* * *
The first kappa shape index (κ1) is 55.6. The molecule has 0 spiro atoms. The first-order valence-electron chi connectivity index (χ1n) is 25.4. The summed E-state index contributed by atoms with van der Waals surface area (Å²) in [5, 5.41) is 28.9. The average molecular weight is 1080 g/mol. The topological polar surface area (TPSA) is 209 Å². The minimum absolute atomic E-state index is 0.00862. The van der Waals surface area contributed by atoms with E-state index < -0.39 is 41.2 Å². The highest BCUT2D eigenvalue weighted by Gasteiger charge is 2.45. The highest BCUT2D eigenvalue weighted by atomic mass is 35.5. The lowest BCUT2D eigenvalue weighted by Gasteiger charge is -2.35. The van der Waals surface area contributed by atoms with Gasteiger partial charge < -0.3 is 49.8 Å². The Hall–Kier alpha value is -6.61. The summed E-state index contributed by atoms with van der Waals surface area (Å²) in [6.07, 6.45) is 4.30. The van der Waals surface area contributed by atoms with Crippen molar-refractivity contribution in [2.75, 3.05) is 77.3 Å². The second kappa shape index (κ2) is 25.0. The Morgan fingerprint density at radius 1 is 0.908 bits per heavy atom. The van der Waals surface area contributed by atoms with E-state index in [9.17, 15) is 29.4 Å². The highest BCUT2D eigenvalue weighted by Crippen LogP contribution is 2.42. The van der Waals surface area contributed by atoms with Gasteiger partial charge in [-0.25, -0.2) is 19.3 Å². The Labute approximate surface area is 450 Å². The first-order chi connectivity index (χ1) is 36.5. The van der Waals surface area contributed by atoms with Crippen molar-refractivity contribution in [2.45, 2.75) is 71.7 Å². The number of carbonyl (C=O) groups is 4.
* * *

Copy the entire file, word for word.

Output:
The first kappa shape index (κ1) is 55.6. The molecule has 0 spiro atoms. The first-order valence-electron chi connectivity index (χ1n) is 25.4. The summed E-state index contributed by atoms with van der Waals surface area (Å²) in [5, 5.41) is 28.9. The average molecular weight is 1080 g/mol. The topological polar surface area (TPSA) is 209 Å². The minimum absolute atomic E-state index is 0.00862. The van der Waals surface area contributed by atoms with E-state index < -0.39 is 41.2 Å². The highest BCUT2D eigenvalue weighted by Gasteiger charge is 2.45. The highest BCUT2D eigenvalue weighted by atomic mass is 35.5. The lowest BCUT2D eigenvalue weighted by Gasteiger charge is -2.35. The van der Waals surface area contributed by atoms with Gasteiger partial charge < -0.3 is 49.8 Å². The Hall–Kier alpha value is -6.61. The summed E-state index contributed by atoms with van der Waals surface area (Å²) in [6.07, 6.45) is 4.30. The van der Waals surface area contributed by atoms with Crippen molar-refractivity contribution in [2.75, 3.05) is 77.3 Å². The second kappa shape index (κ2) is 25.0. The Morgan fingerprint density at radius 1 is 0.908 bits per heavy atom. The van der Waals surface area contributed by atoms with E-state index in [9.17, 15) is 29.4 Å². The highest BCUT2D eigenvalue weighted by Crippen LogP contribution is 2.42. The van der Waals surface area contributed by atoms with Gasteiger partial charge in [-0.25, -0.2) is 19.3 Å². The Labute approximate surface area is 450 Å². The first-order chi connectivity index (χ1) is 36.5. The van der Waals surface area contributed by atoms with Crippen molar-refractivity contribution in [2.45, 2.75) is 71.7 Å². The number of carbonyl (C=O) groups is 4.